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There has been interesting news out of Brooklyn in the United States. In a neighbourhood known for a passionate love for local goods such as handcrafted beers, small-batch designer shoes, and organic vegetables, something phenomenal is occurring.
In a wealthy segment of the area, a dozen or so photovoltaic (PV) arrays have been set up along rooftops, wired into an ever-growing network. Known as the Brooklyn Microgrid, this solar-powered grid is allowing local residents and business owners to sign up for a virtual marketplace that allows local solar energy producers to sell their excess power to buyers in Brooklyn, often to people who live a single door down.
At the time of this article, the project includes fifty participants who are essentially beta testing the platform. The solar power trading system is built on Blockchain, which is the same technology that comprises the backbone of the infamous Bitcoin virtual currency, along with many other inventions. At the root of the project is a desire to create a p2p (peer-to-peer) energy trading marketplace, demoing it at a small, localized level for further implementation in other parts of the country—as well as other countries outside of the United States entirely.
If the project turns out to be successful, this might shape the way that we pay for our utilities in the near future. What if you could, with reasonable ease, shop for a variety of different private providers of green energy in your area? It would make the market much more competitive, being able to select from a wide choice of different sellers. Blockchain provides inherently high security, which ensures that enterprise-class businesses and small businesses alike will continue to harness the technology for decades to come.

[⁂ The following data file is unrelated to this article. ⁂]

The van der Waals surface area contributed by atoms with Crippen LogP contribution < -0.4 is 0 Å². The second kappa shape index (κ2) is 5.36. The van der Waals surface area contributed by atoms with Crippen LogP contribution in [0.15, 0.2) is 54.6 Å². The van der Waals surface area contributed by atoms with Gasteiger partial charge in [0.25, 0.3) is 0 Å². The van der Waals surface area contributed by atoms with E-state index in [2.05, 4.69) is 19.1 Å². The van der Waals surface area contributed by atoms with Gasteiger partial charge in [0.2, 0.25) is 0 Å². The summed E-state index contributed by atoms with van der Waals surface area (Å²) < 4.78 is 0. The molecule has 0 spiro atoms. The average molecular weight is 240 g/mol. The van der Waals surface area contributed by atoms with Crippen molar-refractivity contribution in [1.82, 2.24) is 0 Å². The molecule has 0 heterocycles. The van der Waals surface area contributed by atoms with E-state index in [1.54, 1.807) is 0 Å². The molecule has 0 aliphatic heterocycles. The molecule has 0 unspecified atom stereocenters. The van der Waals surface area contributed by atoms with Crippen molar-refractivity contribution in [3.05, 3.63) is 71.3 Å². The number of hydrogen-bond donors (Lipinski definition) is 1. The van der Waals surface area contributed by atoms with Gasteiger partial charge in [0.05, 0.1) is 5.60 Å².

Being able to complete secure transactions and indeed create your own business based on the idea of sharing solar power is innovative. It would entirely cut out the middleman and undercut the way that people in most countries purchase power for their homes and business facilities.
Audrey Zibelman, the former chairwoman of New York’s Public Service Commission, the authority that regulates utilities in the local jurisdiction, had the following to say: “Community members can work individually and collectively to help meet demands in an efficient way.”
It’s garnered wide support from people like Zibelman and other industry experts. With any hope, the project will turn out to be a great success and will help to further combat the looming threat of climate change.
Would you like to see something demoed in your neighbourhood similar to what is being tried in the United States? There have been a number of forum posts and comments online indicating a willingness for Australians to have an open marketplace for buying and selling excess power, but implementation is difficult and requires technically-skilled people. At least there is some hope for the project!
What are your thoughts? Feel free to comment below, and we’ll feature the best comments submitted to the site!
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